You must report on the right metrics to defuse the explosive combination of budget pressures and business expectations. 

In April 2008, Forrester published the report “The Five Essential Metrics for Managing IT”  This has become one of our most popular docs in terms of readership and reader feedback.  Principal Analyst Craig Symons lays out 5 IT metrics that are extremely relevant to IT’s business stakeholders:  investment alignment to business strategy, business value of IT investments, IT budget balance, service level excellence, and operational excellence.

Why are we bringing your attention to this report now? Because business execs are trimming capital and operational budgets wherever they think it will have the least impact on business, and IT is a prime target.  Because of a lack of transparency in many IT shops, the tension between IT budget cuts, and business expectations for technology are fraught with risk for CIOs and other IT execs.  The risk is that cuts in IT’s budget are seen by the CIO’s peers as “IT’s problem to solve” – but these same business peers will see cuts in project delivery or IT service levels as yet more proof that the CIO’s organization isn’t capable of supporting their needs.  Look at what these business execs were saying in July of 2008 – and this is before the budget pressure was on. 


The only way CIOs can turn this tension to their advantage lies in what metrics for IT they use in discussions with their business peers.

The 5 essential IT metrics bring these tensions out in the open, by:

  • Highlighting how business strategies will be affected by cuts in discretionary IT investments, via investment alignment to business strategy metrics.
  • Making the connection between IT investments and overall business return on investment, via the cumulative business value of IT investments metric.
  • Clarifying what portion of the overall IT budget is discretionary (thus, easier to cut) vs operational, which can only be cut by reducing the services business gets or investing to reduce overhead.  This is shown via the IT budget balance metric.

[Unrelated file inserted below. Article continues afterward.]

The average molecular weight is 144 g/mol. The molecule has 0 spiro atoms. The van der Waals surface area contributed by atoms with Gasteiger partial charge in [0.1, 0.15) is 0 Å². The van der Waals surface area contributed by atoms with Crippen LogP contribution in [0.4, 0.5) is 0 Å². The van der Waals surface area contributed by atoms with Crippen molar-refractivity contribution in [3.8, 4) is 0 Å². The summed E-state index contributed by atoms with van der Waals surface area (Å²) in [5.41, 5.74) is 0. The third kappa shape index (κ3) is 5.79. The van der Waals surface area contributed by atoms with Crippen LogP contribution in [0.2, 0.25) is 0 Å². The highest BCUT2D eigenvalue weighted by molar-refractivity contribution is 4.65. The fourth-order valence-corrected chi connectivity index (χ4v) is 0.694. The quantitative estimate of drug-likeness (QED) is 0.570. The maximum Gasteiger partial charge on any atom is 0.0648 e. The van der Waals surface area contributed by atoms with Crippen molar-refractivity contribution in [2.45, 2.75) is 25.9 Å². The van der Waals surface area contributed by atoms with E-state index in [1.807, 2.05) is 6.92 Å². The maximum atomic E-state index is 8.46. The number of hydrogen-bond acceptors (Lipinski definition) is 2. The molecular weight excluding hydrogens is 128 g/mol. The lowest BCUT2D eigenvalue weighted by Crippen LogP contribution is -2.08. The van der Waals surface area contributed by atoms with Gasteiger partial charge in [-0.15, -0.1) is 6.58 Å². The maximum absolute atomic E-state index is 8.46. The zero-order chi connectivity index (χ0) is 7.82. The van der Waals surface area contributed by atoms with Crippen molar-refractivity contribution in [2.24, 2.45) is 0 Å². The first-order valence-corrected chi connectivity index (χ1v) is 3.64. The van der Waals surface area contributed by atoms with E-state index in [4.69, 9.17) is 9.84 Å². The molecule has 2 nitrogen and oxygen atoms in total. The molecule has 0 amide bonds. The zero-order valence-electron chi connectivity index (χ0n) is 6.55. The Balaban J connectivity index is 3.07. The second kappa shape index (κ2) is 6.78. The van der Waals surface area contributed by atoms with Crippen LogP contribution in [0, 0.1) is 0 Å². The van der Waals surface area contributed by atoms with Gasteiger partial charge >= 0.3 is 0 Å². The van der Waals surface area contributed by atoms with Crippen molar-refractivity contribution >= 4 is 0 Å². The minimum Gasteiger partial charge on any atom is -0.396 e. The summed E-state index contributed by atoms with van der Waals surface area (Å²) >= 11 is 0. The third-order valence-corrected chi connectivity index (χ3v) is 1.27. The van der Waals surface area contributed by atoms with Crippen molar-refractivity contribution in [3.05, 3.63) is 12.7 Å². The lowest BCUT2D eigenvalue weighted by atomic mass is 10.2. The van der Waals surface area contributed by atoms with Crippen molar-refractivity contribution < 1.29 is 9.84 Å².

• Publicizing, in business relevant terms, how well IT is meeting business operational needs, with service level excellence metrics.
  • Indicating what it takes for IT to sustain its quality of service – and where the gaps are –indicated in the operational excellence metrics.

To meet the challenge of delivering value despite budget pressures, you should

  • Aggressively revisit your IT measurements – and decide if they are relevant given today’s business pressures.  Make this the top of the agenda for your next IT management meeting – and assign ownership for these metrics.
  • Bring these metrics to meetings with your CEO, CFO and business peers.  Make it clear what the metrics show, and tell them this is how the contribution of IT to your business should be measured.
  • Bring to IT budget governance discussions a clear message as to trade-offs – what business gains vs what it loses depending where cuts are made.  The decisions on what to spend where are business decisions – your role is to make the impact of these decisions transparent.

What do you think?  Are you using measurements like these?  Are they improving the business discussion?